• XCOM 2's War of the Chosen expansion adds a "Photobooth" that can be accessed in your headquarters or immediately after a mission, with the in-game explanation that you're providing pro-Resistance propaganda posters (which indeed can appear on the sides of buildings on subsequent maps). You can change your soldiers' formation and poses, reposition them on the battlefield, and add filters, backgrounds, visual effects, and captions, all options that have been expanded even further by mods on the Steam Workshop. Besides celebrating successful missions, you will be prompted to visit the photobooth after your soldiers make Sergeant, or become bonded... or end up KIA, resulting in a "memorialize" option.

    Wide-Open Sandbox 
  • Animal Crossing:
    • In Animal Crossing: New Leaf, you are free to take photos of any and all of the things in the game from the fixed perspective of the camera, which you could then send to Twitter via a dedicated website.
    • In Animal Crossing: Happy Home Designer, you have access to a separate camera tool that is primarily used for surveying the house your building from a first-person view, but it can be used to take screenshots of villagers.
    • In Animal Crossing: New Horizons, the Nookphone has a Camera app, which allows the player to take a picture of their character and pick from some filters. The 2.0 update adds a handheld mode, allowing the player to see from their character's point of view, and a tripod mode.
  • A bit of unconventional one is added to Grand Theft Auto V with Freemode Events Update in 2015. First, you have to record a clip for at least a couple of seconds with the Director Mode, which lets you modify the environment and character poses. Then in the Rockstar Editor menu, you can move the camera within a clip and edit image settings.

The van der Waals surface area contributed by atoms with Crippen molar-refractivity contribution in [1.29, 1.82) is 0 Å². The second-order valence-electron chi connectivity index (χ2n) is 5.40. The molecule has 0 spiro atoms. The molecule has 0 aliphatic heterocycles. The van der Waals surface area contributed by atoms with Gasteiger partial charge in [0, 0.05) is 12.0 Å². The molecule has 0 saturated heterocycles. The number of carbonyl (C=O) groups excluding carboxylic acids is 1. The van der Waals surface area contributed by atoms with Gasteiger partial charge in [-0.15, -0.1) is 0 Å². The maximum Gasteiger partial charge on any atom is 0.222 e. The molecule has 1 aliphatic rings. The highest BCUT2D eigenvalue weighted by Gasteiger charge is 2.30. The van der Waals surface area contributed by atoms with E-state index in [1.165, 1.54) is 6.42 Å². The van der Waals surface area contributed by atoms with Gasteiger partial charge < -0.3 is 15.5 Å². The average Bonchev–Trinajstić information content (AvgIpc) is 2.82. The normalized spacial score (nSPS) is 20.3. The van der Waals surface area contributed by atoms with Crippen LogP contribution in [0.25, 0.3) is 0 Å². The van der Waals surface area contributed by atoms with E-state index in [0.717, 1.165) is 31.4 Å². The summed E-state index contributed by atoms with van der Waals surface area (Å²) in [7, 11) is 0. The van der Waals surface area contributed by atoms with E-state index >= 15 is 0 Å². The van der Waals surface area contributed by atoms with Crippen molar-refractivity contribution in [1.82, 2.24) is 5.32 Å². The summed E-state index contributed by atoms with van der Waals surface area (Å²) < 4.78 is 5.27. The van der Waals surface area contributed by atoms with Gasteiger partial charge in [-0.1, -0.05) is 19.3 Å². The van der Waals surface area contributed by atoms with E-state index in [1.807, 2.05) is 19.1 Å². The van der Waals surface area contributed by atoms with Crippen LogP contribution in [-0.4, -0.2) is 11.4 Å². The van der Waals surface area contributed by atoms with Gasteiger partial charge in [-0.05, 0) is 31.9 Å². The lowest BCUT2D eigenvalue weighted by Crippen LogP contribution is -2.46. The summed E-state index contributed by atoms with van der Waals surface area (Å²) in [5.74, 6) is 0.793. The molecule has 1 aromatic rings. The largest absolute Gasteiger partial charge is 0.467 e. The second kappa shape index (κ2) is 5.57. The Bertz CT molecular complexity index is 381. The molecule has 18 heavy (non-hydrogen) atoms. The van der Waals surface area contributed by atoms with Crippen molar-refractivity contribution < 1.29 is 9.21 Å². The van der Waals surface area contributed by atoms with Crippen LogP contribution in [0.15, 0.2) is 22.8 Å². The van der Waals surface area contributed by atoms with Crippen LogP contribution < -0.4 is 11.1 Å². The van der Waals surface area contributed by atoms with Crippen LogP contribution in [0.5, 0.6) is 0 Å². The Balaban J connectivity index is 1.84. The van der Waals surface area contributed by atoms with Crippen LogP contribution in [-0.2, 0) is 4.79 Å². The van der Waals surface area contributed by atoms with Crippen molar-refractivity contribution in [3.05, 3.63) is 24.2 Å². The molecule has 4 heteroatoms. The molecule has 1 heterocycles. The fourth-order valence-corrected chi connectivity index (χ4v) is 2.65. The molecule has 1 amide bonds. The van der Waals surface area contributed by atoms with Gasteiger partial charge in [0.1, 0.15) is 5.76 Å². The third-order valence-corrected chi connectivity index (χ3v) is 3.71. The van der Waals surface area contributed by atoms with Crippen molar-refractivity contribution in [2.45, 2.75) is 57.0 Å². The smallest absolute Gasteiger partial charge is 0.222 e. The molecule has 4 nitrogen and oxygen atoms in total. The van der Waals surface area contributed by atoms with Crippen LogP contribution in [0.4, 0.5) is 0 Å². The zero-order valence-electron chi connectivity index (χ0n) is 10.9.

• No Man's Sky adds Photo Mode with the Pathfinder Update, which can also be used like a radar. The PC version lets you save photos right to the Steam account. Your current portal coordinates are also indicated in the bottom left corner, so other players can come and visit you.
  • You can add blur, filters, frames, and stickers to screenshots in Red Dead Redemption 2.
  • The Creature Editor in Spore has a Test Drive, which lets you play with your creatures and share photos of it.
  • Camera Mode in Terraria lets you either capture a screenshot of your current screen or select a frame to take a larger snapshot with, allowing you to remove the presence of entities (such as players, enemies, dropped items, Ludicrous Gibs, etc.) as well as select a different background, letting you get pictures of your mega buildings. Larger pictures will have lower resolution but you can have the game save separate, full-scale pictures that can then be stitched together in an image program of choice.

  • Some games that support NVIDIA Ansel allow the tool to overtake the camera controls and apply image settings to screenshots.
  • When Miiverse was active, it allowed anyone to take screenshots of the 3DS, and then upload them to Miiverse. Unfortunately, since the website died in 2017, the functionality died with it.
  • A Facebook game Happy Pets allowed the player to pause the gameplay and take a photo of their pets, which got uploaded to an album on your Facebook account.

Non-video game examples:

  • Parodied in an episode of Epic NPC Man where the NPC is not paused and can see everything what's happening.
  • Space Jam: A New Legacy has Dom demonstrate his developing game to his father. A slam dunk gets accentuated by an in-game screenshot called "posterize". This feature is later implemented after Lebron's game-winning dunk, which captures Al-G Rhythm into a Phantom-Zone Picture and Pete shreds it.